Deciding which Irish whiskey to buy over the next few weeks is going to be tough. There’s a fair amount of cheap but good Irish whiskey on the shelf. Still, two names absolutely dominate that conversation — Jameson Irish Whiskey and Tullamore D.E.W. Irish Whiskey. Which begs the question, which is better and worth spending hard-earned cash on?
To be fair — these whiskeys are very similar.
They’re both “triple distilled” Irish whiskey blends (though not exactly the same, which I’ll address below). They have the same proof/ABV. They both cost less than $30 and can be found on pretty much every single liquor store shelf from coast to coast. Tully is made in central Ireland. Jameson is made at Midleton in County Cork, deep in Ireland’s south. Both are marketed as mixing whiskeys. Tullamore has a huge ad campaign for Tully & Tonic. Jameson is hawked as a base for ginger ale whiskey highballs with a twist of lime.
To decide this battle of Irish whiskeys, I did a blind tasting of neat pours in a Glencairn glass. That means I had my wife pour and pass me a glass without me knowing which one it was. I even closed my eyes so I couldn’t see the color. Why? These look almost identical but Tullamore is a tad more amber-hued.
So which one is better? Jameson or Tullamore D.E.W.? Let’s find out.
Also Read: The Top 5 UPROXX Irish Whiskey Posts Of The Last Six Months
Part 1: The Irish Whiskey Tasting
Nose: Light green chili pepper is accented by lemon candy, soft maltiness, a hint of sweetgrass, and honey-dipped almonds on the nose.
Palate: The palate opens with a hint of chocolate malt with a dash of vanilla next to creamy honey, nutty cakes, and a whisper of woody spice barks with a touch more of that dry sweet grass.
Finish: The proofing water comes through on the end but doesn’t overly mute the honeyed nuts and soft grassy maltiness.
The lemon on the nose means this has to be Jameson. That aside, this was nice overall. There were layers that felt simpatico and built toward something.
Nose: Sweet malted cookies and bright orchard fruit dominate the nose with a sense of fresh pear, green grassy, and fall leaves with a hint of black pepper.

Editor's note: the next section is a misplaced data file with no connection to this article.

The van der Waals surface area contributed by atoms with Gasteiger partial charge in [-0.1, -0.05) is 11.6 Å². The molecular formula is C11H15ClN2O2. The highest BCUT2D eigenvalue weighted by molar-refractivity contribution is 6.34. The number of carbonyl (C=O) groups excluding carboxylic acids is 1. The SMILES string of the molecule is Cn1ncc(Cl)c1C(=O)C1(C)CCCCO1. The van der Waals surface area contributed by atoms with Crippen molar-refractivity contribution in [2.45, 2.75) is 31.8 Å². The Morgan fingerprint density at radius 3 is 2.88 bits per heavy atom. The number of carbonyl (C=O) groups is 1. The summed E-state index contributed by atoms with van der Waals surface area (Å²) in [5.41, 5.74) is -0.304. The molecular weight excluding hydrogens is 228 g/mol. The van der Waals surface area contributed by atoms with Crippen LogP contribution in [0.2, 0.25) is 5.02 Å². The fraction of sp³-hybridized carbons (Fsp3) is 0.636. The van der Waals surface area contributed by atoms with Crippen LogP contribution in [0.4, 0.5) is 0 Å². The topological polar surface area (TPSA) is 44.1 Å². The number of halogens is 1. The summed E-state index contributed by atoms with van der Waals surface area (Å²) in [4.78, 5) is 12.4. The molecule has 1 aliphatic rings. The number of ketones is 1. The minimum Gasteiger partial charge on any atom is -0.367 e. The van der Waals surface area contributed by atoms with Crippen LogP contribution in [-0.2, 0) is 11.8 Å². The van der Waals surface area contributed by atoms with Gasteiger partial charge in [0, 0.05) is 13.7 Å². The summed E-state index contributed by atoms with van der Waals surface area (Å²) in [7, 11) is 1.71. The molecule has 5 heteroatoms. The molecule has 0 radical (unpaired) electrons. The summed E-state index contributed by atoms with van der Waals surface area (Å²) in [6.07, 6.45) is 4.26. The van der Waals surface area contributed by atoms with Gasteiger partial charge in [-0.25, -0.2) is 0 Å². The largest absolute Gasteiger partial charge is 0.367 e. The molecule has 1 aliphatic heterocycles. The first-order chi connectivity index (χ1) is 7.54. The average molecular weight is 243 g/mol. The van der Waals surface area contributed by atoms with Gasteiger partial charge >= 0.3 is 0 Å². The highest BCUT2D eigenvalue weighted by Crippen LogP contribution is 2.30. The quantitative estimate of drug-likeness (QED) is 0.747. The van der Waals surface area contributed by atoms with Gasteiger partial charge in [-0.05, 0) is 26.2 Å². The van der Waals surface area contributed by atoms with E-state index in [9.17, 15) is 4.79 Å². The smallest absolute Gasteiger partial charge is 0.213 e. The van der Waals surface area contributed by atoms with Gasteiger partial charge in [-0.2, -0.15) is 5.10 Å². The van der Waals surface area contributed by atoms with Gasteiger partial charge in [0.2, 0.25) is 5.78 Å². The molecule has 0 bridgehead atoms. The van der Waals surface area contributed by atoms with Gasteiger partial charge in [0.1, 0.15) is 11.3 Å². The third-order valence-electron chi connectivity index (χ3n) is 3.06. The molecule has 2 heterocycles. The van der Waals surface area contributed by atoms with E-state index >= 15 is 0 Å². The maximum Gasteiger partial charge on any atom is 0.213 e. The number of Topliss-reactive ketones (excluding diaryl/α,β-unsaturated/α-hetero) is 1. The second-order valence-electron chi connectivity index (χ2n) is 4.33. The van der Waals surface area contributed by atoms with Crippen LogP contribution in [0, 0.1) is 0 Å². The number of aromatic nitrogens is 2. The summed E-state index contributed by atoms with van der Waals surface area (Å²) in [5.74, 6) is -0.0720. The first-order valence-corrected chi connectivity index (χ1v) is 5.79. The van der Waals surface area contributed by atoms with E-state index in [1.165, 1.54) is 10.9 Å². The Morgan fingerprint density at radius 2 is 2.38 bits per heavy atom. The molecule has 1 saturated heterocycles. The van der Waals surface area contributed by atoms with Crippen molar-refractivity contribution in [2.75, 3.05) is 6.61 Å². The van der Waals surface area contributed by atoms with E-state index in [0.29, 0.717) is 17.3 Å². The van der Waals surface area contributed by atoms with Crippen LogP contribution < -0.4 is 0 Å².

Palate: Butterscotch and sweet honey malt drive the taste toward more fresh pear cut with orange oils and a hint of nuttiness.
Finish: There’s a hint of spiced oak and soft malt on the finish with a whisper of vanilla but it all kind of fades into watery nothingness pretty quickly.
This starts off so strong but then just kind of… disappears.
Part 2: Ranking Jameson and Tullamore D.E.W.
2. Tullamore D.E.W. Irish Whiskey Triple Distilled — Taste 2
Average Price: $24
Tullamore’s entry-point whiskey is a blend of triple distilled single grain, single malt, and single pot (malt and unmalted barley mash) whiskeys. Those spirits are then aged in a combination of refill whiskey barrels, ex-bourbon, and ex-sherry casks before blending, proofing, and bottling.
This started off far stronger than the Jameson did but just couldn’t stick the landing. It washes out on the finish pretty dramatically and quickly, leaving you with little on the palate. That’s a shame as this is the more complex whiskey with single malt and an extra barrel in play in the blend.
1. Jameson Triple Distilled Irish Whiskey — Taste 1
Average Price: $29
The whiskey is a blend of single pot still (made from malted and unmalted barley) and single grain whiskeys. Those whiskeys age in ex-bourbon barrels and ex-sherry casks until they hit that classic sweet spot that makes Jameson Jameson. Those barrels are then blended, proofed, and bottled.
This was more well-rounded and had a little bit more depth. It was still light, don’t get me wrong. It’s clearly a whiskey you’re going to want to mix into a highball, but there was just more here to play with.
Part 3: Final Thoughts
Look, these are both mixing whiskeys. They’re built that way in Ireland and marketed that way. No one is pretending that these are some mind-blowingly complex whiskeys that are going to change your whiskey-drinking life.
These are perfectly fine standard mixing whiskeys for highballs. That means they’re made for mixing with fizzy water and drinks like ginger ale or tonic. I wouldn’t bother using them for cocktails. There’s not enough going on in either of these whiskeys for that application.
That all said, Jameson is the clear winner. It just has more depth and a much better finish.